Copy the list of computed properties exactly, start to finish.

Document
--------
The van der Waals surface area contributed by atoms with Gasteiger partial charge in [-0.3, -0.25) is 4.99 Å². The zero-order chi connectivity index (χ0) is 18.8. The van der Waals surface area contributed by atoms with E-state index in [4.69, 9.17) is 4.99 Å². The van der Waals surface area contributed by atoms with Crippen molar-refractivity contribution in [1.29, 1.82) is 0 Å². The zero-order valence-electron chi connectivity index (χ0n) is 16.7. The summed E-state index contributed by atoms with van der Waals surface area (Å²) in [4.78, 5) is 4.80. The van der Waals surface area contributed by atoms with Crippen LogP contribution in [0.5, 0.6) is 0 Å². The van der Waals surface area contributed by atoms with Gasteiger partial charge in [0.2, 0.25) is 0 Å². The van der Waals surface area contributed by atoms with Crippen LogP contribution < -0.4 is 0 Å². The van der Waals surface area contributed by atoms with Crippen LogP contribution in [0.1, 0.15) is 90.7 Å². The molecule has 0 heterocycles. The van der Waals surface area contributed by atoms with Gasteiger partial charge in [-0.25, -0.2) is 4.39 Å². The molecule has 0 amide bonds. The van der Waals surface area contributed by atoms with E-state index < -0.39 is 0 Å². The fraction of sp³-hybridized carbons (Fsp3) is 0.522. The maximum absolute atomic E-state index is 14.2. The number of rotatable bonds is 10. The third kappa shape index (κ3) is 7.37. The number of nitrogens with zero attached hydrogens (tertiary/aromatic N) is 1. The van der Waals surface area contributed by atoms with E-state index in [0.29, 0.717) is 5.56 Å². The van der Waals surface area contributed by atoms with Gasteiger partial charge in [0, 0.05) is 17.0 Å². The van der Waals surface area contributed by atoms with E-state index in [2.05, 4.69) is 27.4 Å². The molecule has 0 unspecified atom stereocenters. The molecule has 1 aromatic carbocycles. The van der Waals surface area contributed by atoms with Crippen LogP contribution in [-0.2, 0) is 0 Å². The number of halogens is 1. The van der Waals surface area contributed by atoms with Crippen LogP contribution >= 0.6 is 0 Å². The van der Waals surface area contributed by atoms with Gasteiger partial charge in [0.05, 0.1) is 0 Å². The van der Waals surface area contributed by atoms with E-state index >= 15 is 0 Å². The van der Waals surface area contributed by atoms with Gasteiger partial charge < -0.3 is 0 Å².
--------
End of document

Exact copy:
The van der Waals surface area contributed by atoms with Gasteiger partial charge in [-0.3, -0.25) is 4.99 Å². The zero-order chi connectivity index (χ0) is 18.8. The van der Waals surface area contributed by atoms with E-state index in [4.69, 9.17) is 4.99 Å². The van der Waals surface area contributed by atoms with Crippen molar-refractivity contribution in [1.29, 1.82) is 0 Å². The zero-order valence-electron chi connectivity index (χ0n) is 16.7. The summed E-state index contributed by atoms with van der Waals surface area (Å²) in [4.78, 5) is 4.80. The van der Waals surface area contributed by atoms with Crippen LogP contribution in [0.5, 0.6) is 0 Å². The van der Waals surface area contributed by atoms with Gasteiger partial charge in [0.2, 0.25) is 0 Å². The van der Waals surface area contributed by atoms with Crippen LogP contribution < -0.4 is 0 Å². The van der Waals surface area contributed by atoms with Crippen LogP contribution in [0.1, 0.15) is 90.7 Å². The molecule has 0 heterocycles. The van der Waals surface area contributed by atoms with Gasteiger partial charge in [-0.25, -0.2) is 4.39 Å². The molecule has 0 amide bonds. The van der Waals surface area contributed by atoms with E-state index < -0.39 is 0 Å². The fraction of sp³-hybridized carbons (Fsp3) is 0.522. The maximum absolute atomic E-state index is 14.2. The number of rotatable bonds is 10. The third kappa shape index (κ3) is 7.37. The number of nitrogens with zero attached hydrogens (tertiary/aromatic N) is 1. The van der Waals surface area contributed by atoms with E-state index in [0.29, 0.717) is 5.56 Å². The van der Waals surface area contributed by atoms with Gasteiger partial charge in [0, 0.05) is 17.0 Å². The van der Waals surface area contributed by atoms with E-state index in [2.05, 4.69) is 27.4 Å². The molecule has 0 unspecified atom stereocenters. The molecule has 1 aromatic carbocycles. The van der Waals surface area contributed by atoms with Crippen LogP contribution in [-0.2, 0) is 0 Å². The number of halogens is 1. The van der Waals surface area contributed by atoms with Crippen LogP contribution >= 0.6 is 0 Å². The van der Waals surface area contributed by atoms with Gasteiger partial charge in [0.05, 0.1) is 0 Å². The van der Waals surface area contributed by atoms with E-state index >= 15 is 0 Å². The van der Waals surface area contributed by atoms with Gasteiger partial charge < -0.3 is 0 Å².